(inhale) Be mindful of the breath,
(exhale) as it connects all life.
(inhale) I do need to water the plants when I’m done, though.
(exhale) And they would look a LOT better in the white planters I saw at Ikea. Maybe I can go to Ikea today. But I have to write a blog entry first. We don’t get any traffic unless we have new posts. Ah, sod it, all. I’m going to write a blog entry about thinking about writing blog entries.
And on and on.
I will say, though, despite feeling like I haven’t made much “progress,” in the way of mindfulness, I have little (tiny) (miniscule) breakthroughs every once in while. I figure it can’t hurt to sit quietly once a day and watch my thoughts. The most important thing I’ve learned thus far is that my thoughts are just thoughts. They are not Truths. They are not Reality. They are no The Boss. They are just my thoughts. When I watch them pass like clouds in the sky, I see them as fleeting and inconsistent as they really are.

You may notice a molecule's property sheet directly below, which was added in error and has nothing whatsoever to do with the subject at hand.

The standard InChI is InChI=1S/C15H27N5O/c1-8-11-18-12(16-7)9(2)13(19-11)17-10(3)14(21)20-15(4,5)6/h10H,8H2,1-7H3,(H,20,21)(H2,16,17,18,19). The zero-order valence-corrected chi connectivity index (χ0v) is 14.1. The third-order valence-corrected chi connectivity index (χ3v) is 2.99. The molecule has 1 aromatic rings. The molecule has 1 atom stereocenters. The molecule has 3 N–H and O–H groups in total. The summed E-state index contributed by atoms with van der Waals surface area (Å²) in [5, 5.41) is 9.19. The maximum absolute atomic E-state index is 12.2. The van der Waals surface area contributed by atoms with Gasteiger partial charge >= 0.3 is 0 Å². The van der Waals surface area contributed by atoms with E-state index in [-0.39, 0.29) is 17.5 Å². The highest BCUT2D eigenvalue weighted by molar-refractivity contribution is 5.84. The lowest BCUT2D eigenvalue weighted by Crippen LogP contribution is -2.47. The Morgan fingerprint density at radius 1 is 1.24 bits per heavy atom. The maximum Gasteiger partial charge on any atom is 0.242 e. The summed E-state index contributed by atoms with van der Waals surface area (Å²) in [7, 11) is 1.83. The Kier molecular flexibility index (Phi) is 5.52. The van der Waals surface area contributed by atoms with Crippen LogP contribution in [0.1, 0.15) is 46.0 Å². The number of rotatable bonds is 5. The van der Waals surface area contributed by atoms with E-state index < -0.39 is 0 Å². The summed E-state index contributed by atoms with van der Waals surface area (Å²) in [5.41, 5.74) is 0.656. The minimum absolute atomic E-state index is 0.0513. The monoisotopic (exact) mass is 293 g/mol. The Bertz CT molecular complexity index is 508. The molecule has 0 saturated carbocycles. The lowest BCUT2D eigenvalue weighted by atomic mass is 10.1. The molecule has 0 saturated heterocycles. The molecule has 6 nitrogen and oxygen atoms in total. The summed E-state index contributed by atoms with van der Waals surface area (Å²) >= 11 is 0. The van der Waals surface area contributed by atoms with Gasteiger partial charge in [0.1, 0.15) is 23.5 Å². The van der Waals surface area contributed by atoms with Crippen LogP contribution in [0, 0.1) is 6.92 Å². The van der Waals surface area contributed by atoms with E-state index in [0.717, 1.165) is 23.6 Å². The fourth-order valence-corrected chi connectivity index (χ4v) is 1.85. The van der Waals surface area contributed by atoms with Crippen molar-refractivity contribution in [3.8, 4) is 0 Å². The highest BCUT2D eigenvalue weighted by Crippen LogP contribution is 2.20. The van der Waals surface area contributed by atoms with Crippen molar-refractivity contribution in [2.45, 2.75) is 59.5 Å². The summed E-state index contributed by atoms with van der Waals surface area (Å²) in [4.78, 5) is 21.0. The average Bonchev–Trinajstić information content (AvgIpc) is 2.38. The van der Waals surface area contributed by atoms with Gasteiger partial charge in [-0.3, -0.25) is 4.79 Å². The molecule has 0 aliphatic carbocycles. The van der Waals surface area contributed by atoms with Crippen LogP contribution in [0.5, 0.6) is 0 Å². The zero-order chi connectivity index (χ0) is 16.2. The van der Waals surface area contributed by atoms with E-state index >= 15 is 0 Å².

And I love mulling on the closing ritual I have when the iPhone timer (used by Buddhist monks everywhere) tells us we’re done. There is a little story in the back of Zen Shorts, a children’s book we have by Jon Muth. He writes, When you look into a pool of water, if the water is still, you can see the moon reflected. If the water is agitated, the moon is fragmented and scattered. It is harder to see the true moon. Our minds are like that. When our minds are agitated, we cannot see the true world.
With my hands in prayer position, I touch my thumbs to my forehead and remember, I seek to see the true moon reflected in still water.
I touch my thumbs to my lips and remember, Words are powerful. I will speak with compassion to others, especially the ones who make it difficult to do so. (Depending on the day, this usually my kids, my husband, or the landlord.)
Finally, I touch my thumbs to my chest and remember, I will also find compassion for the one who’s most difficult to find it for: myself.
And with that, the day begins.